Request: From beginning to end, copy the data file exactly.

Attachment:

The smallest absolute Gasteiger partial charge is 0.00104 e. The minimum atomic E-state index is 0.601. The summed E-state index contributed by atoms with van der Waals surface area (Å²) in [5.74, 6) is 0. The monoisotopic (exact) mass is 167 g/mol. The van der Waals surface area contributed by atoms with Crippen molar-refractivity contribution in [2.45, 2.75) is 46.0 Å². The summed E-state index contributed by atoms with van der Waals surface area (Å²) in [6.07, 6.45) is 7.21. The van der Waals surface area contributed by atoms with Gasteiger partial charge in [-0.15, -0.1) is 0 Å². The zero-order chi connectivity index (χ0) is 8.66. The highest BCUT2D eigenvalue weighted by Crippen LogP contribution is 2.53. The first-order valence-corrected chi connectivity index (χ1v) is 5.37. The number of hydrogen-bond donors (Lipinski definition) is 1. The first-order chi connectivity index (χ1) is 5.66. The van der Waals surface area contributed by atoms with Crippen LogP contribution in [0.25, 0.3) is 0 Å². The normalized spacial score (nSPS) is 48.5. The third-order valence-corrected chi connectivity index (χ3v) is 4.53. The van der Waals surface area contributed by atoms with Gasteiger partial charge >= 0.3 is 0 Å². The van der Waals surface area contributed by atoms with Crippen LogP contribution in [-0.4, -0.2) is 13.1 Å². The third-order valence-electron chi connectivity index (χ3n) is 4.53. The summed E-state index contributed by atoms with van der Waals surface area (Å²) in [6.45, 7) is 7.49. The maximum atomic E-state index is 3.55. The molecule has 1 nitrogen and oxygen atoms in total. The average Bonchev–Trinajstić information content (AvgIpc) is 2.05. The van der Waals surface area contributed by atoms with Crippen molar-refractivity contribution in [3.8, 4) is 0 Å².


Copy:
The smallest absolute Gasteiger partial charge is 0.00104 e. The minimum atomic E-state index is 0.601. The summed E-state index contributed by atoms with van der Waals surface area (Å²) in [5.74, 6) is 0. The monoisotopic (exact) mass is 167 g/mol. The van der Waals surface area contributed by atoms with Crippen molar-refractivity contribution in [2.45, 2.75) is 46.0 Å². The summed E-state index contributed by atoms with van der Waals surface area (Å²) in [6.07, 6.45) is 7.21. The van der Waals surface area contributed by atoms with Gasteiger partial charge in [-0.15, -0.1) is 0 Å². The zero-order chi connectivity index (χ0) is 8.66. The highest BCUT2D eigenvalue weighted by Crippen LogP contribution is 2.53. The first-order valence-corrected chi connectivity index (χ1v) is 5.37. The number of hydrogen-bond donors (Lipinski definition) is 1. The first-order chi connectivity index (χ1) is 5.66. The van der Waals surface area contributed by atoms with Crippen LogP contribution in [0.25, 0.3) is 0 Å². The normalized spacial score (nSPS) is 48.5. The third-order valence-corrected chi connectivity index (χ3v) is 4.53. The van der Waals surface area contributed by atoms with Gasteiger partial charge >= 0.3 is 0 Å². The van der Waals surface area contributed by atoms with Crippen LogP contribution in [-0.4, -0.2) is 13.1 Å². The third-order valence-electron chi connectivity index (χ3n) is 4.53. The summed E-state index contributed by atoms with van der Waals surface area (Å²) in [6.45, 7) is 7.49. The maximum atomic E-state index is 3.55. The molecule has 1 nitrogen and oxygen atoms in total. The average Bonchev–Trinajstić information content (AvgIpc) is 2.05. The van der Waals surface area contributed by atoms with Crippen molar-refractivity contribution in [3.8, 4) is 0 Å².